It was a beautiful sunny day today, and we went through some lovely countryside on the way south on the Staffs and Worcs. There were quite a few locks at irregular intervals, though, so I did not have much time for photography. I couldn’t resist this one, though. The old toll house at Stewpony Lock.
Stewpony Lock
Nobody is quite sure where the name Stewpony came from, or even how it is spelled. Apparently “Stewponey” is also acceptable, and there was a Stewponey Inn in the area until the 1930s. One theory is that it is a corruption of Stouri Pons (Latin for Stour Bridge) and another that it is a corruption of Estepona, a port in Spain. My own theory is that there was a glue factory here, but nobody wants to admit it any more. Either that or the food at the Inn would only have got one star on Trip Advisor if they had been around in the 18th century. Of course, in the 18th century Trip Advisor would have been rating things like highwaymen.

Claude Duval ★★★★☆

  • His gallic charm makes being robbed a real pleasure. ★★★★☆
  • Impeccable manners and charming french accent. ★★★★☆
  • Livened up the journey from London to Bath, but far too expensive to try again. ★★☆☆☆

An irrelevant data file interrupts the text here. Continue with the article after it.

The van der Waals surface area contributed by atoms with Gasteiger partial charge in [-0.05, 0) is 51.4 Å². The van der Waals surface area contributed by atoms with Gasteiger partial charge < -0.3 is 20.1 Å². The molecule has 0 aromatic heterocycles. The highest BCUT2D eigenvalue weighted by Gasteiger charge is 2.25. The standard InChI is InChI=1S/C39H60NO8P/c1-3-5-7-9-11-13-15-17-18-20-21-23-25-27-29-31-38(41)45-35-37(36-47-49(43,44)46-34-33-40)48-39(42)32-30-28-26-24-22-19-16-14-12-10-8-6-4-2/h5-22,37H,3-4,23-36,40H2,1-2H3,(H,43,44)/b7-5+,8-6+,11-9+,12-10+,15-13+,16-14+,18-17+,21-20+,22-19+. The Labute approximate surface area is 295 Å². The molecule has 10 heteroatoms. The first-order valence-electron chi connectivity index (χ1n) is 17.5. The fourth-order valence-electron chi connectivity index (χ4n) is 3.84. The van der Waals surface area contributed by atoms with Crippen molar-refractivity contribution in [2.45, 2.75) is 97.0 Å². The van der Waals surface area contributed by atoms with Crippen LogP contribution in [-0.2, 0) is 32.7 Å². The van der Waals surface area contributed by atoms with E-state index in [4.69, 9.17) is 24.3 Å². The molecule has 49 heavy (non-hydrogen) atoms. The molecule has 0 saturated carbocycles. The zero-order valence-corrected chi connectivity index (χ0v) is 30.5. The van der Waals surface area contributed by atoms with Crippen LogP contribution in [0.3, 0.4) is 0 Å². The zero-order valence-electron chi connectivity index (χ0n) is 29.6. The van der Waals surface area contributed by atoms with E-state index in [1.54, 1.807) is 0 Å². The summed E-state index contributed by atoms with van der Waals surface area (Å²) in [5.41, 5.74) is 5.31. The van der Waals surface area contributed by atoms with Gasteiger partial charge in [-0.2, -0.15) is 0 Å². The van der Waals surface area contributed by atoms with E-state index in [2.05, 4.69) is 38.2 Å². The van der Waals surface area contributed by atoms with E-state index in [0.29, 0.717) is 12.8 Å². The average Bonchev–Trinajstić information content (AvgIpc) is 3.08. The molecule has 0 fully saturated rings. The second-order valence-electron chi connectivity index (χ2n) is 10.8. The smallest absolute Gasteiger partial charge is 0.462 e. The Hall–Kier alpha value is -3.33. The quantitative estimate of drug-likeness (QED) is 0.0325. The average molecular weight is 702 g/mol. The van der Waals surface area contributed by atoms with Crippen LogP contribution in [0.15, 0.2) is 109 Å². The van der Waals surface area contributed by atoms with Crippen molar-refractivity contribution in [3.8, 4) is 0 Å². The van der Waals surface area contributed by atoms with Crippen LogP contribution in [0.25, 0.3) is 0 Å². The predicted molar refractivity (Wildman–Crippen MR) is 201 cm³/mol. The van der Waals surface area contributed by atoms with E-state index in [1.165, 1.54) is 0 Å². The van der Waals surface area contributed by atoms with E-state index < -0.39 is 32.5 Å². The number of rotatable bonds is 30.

• Robbed my husband of a hundred pounds and then danced with me. Swoon. ★★★★★

Those are all true by the way. Sometimes you don’t have to make things up.

We moored up in Kinver (which you can also spell Kinfayre if you want to be unbearably twee) a favorite from last year’s trip.
The soft red local sandstone is used for construction or just for digging caves. There’s a huge tunnel system in the area that was used for manufacturing aircraft parts in WWII, and then as a nuclear bunker during the Cold War, back when we though anyone might survive an all out nuclear war.

We stopped at the bakery for a loaf of granary bread, and as we were the last customers of the day, we were comped a couple of cream cakes as well. In order to work off the calories, we walked up the hill to the village church.
Kinver Church
On the way we passed the Old Grammar School, built 1511, restored 1975, and could do with a paint job right now.
The Old Grammar School
I’m seriously tempted to buy an old black and white Tudor building, and then paint each of the white panels a different color just to freak people out.

The view from the church was worth the climb.
The church itself has a strange modern addition grafted onto one side.
I have a nasty feeling that if you look inside the pews would be from Ikea.

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